First Published: In Struggle! No. 267, October 13, 1981
Transcription, Editing and Markup: Malcolm and Paul Saba
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For the last several months working men and women in and close to IN STRUGGLE! have been discussing several criticisms on the orientation of the work and on the way the Organization functions. This developed into an important debate on what place the proletariat have in our Organization. For the moment the debate is mostly going on in Quebec, particularly in Montreal. We want to make the debate known more widely through these articles, and to get proletarians and intellectuals outside of as well as inside our Organization involved.
First of all there are criticisms of intellectuals in the Organization, and more generally of the intellectualism which affects how the Organization functions. These often stop proletarians from developing their own point of view, putting it forward and influencing the Organization’s decisions. For example, intellectuals are criticized for dominating the debates, and not really listening to the proletarians’ ideas. Workers are also critical of methods of work like doing long texts, of being in practice obliged to write your point of view if you want to get it known and the academic approach to political education. These methods contribute to rather than combat the inequality between intellectuals and the people who do manual work.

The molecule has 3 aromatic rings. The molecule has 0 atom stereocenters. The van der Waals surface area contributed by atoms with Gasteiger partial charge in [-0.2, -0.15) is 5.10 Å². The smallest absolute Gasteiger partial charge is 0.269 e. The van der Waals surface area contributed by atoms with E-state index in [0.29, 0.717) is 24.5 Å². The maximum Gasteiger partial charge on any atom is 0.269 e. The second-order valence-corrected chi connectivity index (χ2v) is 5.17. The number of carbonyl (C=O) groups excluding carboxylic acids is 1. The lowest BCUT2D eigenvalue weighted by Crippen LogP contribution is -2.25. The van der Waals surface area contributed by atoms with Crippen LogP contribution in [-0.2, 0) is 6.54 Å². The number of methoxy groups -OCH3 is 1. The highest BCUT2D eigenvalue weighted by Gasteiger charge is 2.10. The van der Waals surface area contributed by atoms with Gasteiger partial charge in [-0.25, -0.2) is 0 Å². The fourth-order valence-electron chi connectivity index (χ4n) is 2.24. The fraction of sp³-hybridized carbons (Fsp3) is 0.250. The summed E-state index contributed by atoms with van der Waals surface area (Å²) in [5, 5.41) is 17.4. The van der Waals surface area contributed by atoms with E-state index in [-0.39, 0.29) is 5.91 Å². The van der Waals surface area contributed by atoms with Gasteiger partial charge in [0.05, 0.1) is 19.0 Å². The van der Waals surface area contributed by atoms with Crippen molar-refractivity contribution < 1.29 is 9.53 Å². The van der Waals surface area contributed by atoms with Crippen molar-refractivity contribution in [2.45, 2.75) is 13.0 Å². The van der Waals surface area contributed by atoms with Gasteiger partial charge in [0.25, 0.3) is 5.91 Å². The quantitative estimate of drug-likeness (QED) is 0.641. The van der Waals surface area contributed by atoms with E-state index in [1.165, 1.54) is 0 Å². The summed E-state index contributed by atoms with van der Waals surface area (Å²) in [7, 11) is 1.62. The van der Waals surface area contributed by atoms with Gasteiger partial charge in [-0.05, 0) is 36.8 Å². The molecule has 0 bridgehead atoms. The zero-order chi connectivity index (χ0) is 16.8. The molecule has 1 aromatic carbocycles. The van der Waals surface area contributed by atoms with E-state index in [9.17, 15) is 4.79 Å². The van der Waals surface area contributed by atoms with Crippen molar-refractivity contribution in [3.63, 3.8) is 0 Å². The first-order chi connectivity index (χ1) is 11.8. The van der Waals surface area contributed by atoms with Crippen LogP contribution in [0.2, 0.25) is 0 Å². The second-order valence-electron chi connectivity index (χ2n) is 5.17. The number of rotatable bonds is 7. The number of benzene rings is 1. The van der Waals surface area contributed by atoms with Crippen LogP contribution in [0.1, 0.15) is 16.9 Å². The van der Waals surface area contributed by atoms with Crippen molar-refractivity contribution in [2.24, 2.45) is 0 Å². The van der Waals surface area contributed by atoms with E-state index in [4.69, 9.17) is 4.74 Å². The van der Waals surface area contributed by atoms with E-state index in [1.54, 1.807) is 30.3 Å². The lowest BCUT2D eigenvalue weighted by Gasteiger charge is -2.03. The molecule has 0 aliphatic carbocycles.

There are also criticisms of how little impact workers have on decisions taken by the Organization. Even after many criticisms have been made, it takes time to change things and even then some things don’t change at all. For proletarian women, the influence that they are able to exert is even less and they have less of a sense of self-worth than before when they were often active and leading several struggles.
As you can see in issue 265, proletarian women raise many of the same criticisms except that in their case the effects are even more severe. The intellectuals’ paternalism affects them not only as proletarians but as women as well. On the other hand they often find that the struggle against chauvinism is more difficult with proletarian men. They have fewer resources to draw on in waging it, being more economically dependent on their husbands than are petty-bourgeois women. In short, they feel that the organization values proletarian men but not proletarian women.
These criticisms are linked to another type of criticism: those of the orientation of the Organization’s work. The newspaper was criticized for how little it took up questions which concerned proletarians. For many it’s that it doesn’t talk enough about the stakes of the immediate struggles led by the working class. For others the problem is economism. Generally the questions raised by workers have to do with what advanced elements the Organization is trying to win over and recruit. Does the type of newspaper that we have and priority tasks set by the Organization allow us to focus on recruiting proletarians or not?
Running through all these criticisms is a single theme: workers see the question at hand to be whether we are going to build a proletarian organization. Proletarian not only in how it functions and in who takes part in it, but also in its orientation, its activities and its objectives.
For sure the Organization has encountered important difficulties in recruiting proletarians and in fully integrating them even though this was a central objective set at our 3rd Congress in April of 1979. The question is why? Were these impossible objectives to reach? Did we fail to properly understand the political conditions in which those objectives had to be pursued? Is it the way we are organized that puts off proletarians rather than helping them become an integral part of their own organization? That’s what the debate is about at this time.